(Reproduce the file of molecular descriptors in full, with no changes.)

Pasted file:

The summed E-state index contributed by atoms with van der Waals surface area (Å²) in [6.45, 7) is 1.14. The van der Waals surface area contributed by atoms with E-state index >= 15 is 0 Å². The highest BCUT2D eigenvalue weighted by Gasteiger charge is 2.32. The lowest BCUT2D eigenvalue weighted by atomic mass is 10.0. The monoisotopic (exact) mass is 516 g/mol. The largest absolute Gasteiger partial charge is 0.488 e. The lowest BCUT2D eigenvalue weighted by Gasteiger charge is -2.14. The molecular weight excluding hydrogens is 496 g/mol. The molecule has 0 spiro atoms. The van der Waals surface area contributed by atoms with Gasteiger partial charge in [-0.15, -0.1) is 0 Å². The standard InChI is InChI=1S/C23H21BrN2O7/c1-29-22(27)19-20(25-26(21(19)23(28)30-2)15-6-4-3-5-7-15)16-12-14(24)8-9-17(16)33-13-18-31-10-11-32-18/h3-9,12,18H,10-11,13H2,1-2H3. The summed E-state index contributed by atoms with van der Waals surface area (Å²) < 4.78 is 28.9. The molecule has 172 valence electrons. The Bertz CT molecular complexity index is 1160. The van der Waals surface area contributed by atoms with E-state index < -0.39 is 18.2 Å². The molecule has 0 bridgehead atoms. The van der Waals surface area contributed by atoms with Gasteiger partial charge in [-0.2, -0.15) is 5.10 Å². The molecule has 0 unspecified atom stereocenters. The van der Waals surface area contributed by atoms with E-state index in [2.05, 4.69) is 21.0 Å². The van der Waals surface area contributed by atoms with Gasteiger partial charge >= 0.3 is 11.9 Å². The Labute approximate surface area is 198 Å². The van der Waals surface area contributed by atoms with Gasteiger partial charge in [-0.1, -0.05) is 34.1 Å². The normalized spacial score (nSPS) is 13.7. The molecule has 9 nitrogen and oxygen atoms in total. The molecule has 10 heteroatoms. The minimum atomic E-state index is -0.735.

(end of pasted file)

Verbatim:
The summed E-state index contributed by atoms with van der Waals surface area (Å²) in [6.45, 7) is 1.14. The van der Waals surface area contributed by atoms with E-state index >= 15 is 0 Å². The highest BCUT2D eigenvalue weighted by Gasteiger charge is 2.32. The lowest BCUT2D eigenvalue weighted by atomic mass is 10.0. The monoisotopic (exact) mass is 516 g/mol. The largest absolute Gasteiger partial charge is 0.488 e. The lowest BCUT2D eigenvalue weighted by Gasteiger charge is -2.14. The molecular weight excluding hydrogens is 496 g/mol. The molecule has 0 spiro atoms. The van der Waals surface area contributed by atoms with Gasteiger partial charge in [-0.15, -0.1) is 0 Å². The standard InChI is InChI=1S/C23H21BrN2O7/c1-29-22(27)19-20(25-26(21(19)23(28)30-2)15-6-4-3-5-7-15)16-12-14(24)8-9-17(16)33-13-18-31-10-11-32-18/h3-9,12,18H,10-11,13H2,1-2H3. The summed E-state index contributed by atoms with van der Waals surface area (Å²) < 4.78 is 28.9. The molecule has 172 valence electrons. The Bertz CT molecular complexity index is 1160. The van der Waals surface area contributed by atoms with E-state index < -0.39 is 18.2 Å². The molecule has 0 bridgehead atoms. The van der Waals surface area contributed by atoms with Gasteiger partial charge in [-0.2, -0.15) is 5.10 Å². The molecule has 0 unspecified atom stereocenters. The van der Waals surface area contributed by atoms with E-state index in [2.05, 4.69) is 21.0 Å². The van der Waals surface area contributed by atoms with Gasteiger partial charge >= 0.3 is 11.9 Å². The Labute approximate surface area is 198 Å². The van der Waals surface area contributed by atoms with Gasteiger partial charge in [-0.1, -0.05) is 34.1 Å². The normalized spacial score (nSPS) is 13.7. The molecule has 9 nitrogen and oxygen atoms in total. The molecule has 10 heteroatoms. The minimum atomic E-state index is -0.735.